Schools will be required to have education and prevention strategies for cyberbullying
The Minister for Education and Skills, Ruairí Quinn T.D., has today published new anti-bullying procedures to be adopted and implemented by all 4,000 primary and post primary schools. The New Procedures and the associated Department Circular 0045/13 are now published on the Department's Website.
These procedures have been developed following consultation with the relevant education partners and replace guidelines that were issued to schools in 1993. These procedures have resulted from a review of the 1993 guidelines and the implementation of the Action Plan on Bullying that was published in January 2013.
The new procedures require that the prevention of bullying must be an integral part of a school’s anti-bullying policy. Minister Quinn said “he was pleased to note the strong focus in the procedures on education and prevention strategies to deal with bullying behaviour including, in particular, cyberbullying and identity based bullying such as homophobic and transphobic bullying”.
Each school must now develop its anti-bullying policy in accordance with the procedures. The policy must be developed in consultation with parents, students, and all school staff, and aim to create a positive school culture and climate that is inclusive and welcoming of difference.
Key elements of the procedures are:
· A strong emphasis on prevention of bullying behaviour through the fostering and
development of a positive school culture and climate that is based on inclusivity and respect
· A school-wide approach to preventing and tackling bullying behaviour
· A requirement that all schools must adhere to the standardised policy template for
developing their anti-bullying policy
· Greater transparency for parents and pupils through the requirement for schools to publish their anti-bullying policy on the school’s website and give it to the parents association
· Making clear that the definition of bullying includes cyber-bullying and identity based bullying (such as homophobic and racist bullying)
· Practical tips for building a positive school culture and climate that is based on inclusivity and respect
· Clear procedures for investigating, recording and dealing with bullying. The procedures emphasise that the primary aim in investigating and dealing with bullying is to resolve any issues and restore as far as practicable the relationships of the parties involved (rather than to apportion blame)
· Oversight arrangements that involve the School Principal reporting regularly to the Board of Management and a requirement for the Board to do an annual review of the school’s anti- bullying policy and its implementation. Confirmation that the annual review was done must be provided to the parents association and published on the school website.
All schools are required to immediately commence the necessary arrangements for developing and formally adopting an anti-bullying policy that fully complies with the requirements of the new procedures. This is expected to be completed by each school as early as possible in the 2013/14 school year but in any event by no later than the end of the second term of the 2013/14 school year.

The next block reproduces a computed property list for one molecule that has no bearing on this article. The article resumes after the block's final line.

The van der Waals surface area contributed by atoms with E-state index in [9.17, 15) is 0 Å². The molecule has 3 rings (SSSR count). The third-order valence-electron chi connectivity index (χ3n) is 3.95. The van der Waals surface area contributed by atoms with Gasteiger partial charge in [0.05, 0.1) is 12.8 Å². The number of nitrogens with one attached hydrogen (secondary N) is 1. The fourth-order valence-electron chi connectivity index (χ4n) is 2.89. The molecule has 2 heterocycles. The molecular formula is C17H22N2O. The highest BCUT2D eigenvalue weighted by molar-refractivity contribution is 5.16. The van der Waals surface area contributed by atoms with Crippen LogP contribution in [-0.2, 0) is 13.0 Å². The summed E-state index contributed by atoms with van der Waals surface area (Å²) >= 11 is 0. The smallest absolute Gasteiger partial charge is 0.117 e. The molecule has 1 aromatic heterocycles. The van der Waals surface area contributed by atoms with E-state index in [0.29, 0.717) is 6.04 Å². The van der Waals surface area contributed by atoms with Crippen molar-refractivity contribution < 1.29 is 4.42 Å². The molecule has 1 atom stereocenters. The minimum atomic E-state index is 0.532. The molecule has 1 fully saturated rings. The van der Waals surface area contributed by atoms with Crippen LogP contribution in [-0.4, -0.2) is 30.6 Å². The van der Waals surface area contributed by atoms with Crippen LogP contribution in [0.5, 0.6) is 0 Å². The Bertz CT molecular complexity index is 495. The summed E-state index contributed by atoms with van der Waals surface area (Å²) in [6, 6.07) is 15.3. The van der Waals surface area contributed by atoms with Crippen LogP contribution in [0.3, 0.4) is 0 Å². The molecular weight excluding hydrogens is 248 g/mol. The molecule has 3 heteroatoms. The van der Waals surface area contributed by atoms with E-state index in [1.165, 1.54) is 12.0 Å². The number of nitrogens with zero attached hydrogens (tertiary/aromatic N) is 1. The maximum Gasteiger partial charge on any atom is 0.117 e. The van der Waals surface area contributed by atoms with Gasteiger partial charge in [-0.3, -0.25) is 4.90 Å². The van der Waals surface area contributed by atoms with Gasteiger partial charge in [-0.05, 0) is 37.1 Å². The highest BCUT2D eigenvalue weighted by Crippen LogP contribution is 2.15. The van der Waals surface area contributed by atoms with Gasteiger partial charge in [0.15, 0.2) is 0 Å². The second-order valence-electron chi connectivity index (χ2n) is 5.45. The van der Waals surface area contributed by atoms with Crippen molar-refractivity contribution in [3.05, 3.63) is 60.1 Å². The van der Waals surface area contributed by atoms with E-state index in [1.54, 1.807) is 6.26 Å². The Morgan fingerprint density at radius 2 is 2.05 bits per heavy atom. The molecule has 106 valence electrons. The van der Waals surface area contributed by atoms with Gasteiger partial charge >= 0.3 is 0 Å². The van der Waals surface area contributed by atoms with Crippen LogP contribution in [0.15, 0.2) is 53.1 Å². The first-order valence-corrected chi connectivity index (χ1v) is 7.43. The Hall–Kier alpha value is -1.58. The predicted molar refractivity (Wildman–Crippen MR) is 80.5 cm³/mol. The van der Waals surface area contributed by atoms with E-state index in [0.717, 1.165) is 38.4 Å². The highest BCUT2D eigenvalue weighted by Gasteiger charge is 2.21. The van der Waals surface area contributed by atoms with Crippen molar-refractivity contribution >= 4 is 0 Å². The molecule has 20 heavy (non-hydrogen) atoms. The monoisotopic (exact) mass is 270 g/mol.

Minister Quinn said that “the procedures give a great opportunity to reinvigorate and strengthen our approach to preventing and tackling bullying in schools”. He went on to say that the procedures are written in a user-friendly manner and focus in a very practical way on what schools must do to prevent and deal with bullying. The key is to get the basics right across all 4,000 schools. Many schools already do this well and the new procedures will underpin and improve what they already do. For those schools that are not as good at dealing with bullying the new procedures provide a bullying policy template and practical guidance and tips so that they are clear on what they have to do. Arising from the commitments in the Action Plan on Bullying, the Department’s Inspectorate will be placing a stronger focus on the actions schools take to create a positive school culture and to prevent and tackle bullying."
Minister Quinn thanked the various education partners for their input into the new procedures. He also acknowledged the lead role of Teresa McNeill, Assistant Principal in his Department who worked closely with the education partners in the development of these procedures.
Notes for Editors
The new procedures are designed to give direction and guidance to school authorities and school personnel in preventing and tackling school-based bullying behaviour amongst its pupils. The procedures will also help to deal with any negative impact of bullying behaviour within school that occurs elsewhere.
These procedures apply to all recognised primary and post-primary schools and to centres for education (as defined in the Education Act 1998) that are attended by pupils under the age of 18 years. Where a school caters for vulnerable adults these procedures also apply to those adult learners. School authorities and school personnel are required to adhere to these procedures in dealing with allegations and incidents of bullying.
The new procedures define bullying as unwanted negative behaviour, verbal, psychological or physical conducted by an individual or group against another person (or persons) and which is repeated over time. These procedures make clear that this definition includes cyber-bullying and identity-based bullying (such as homophobic bullying and racist bullying).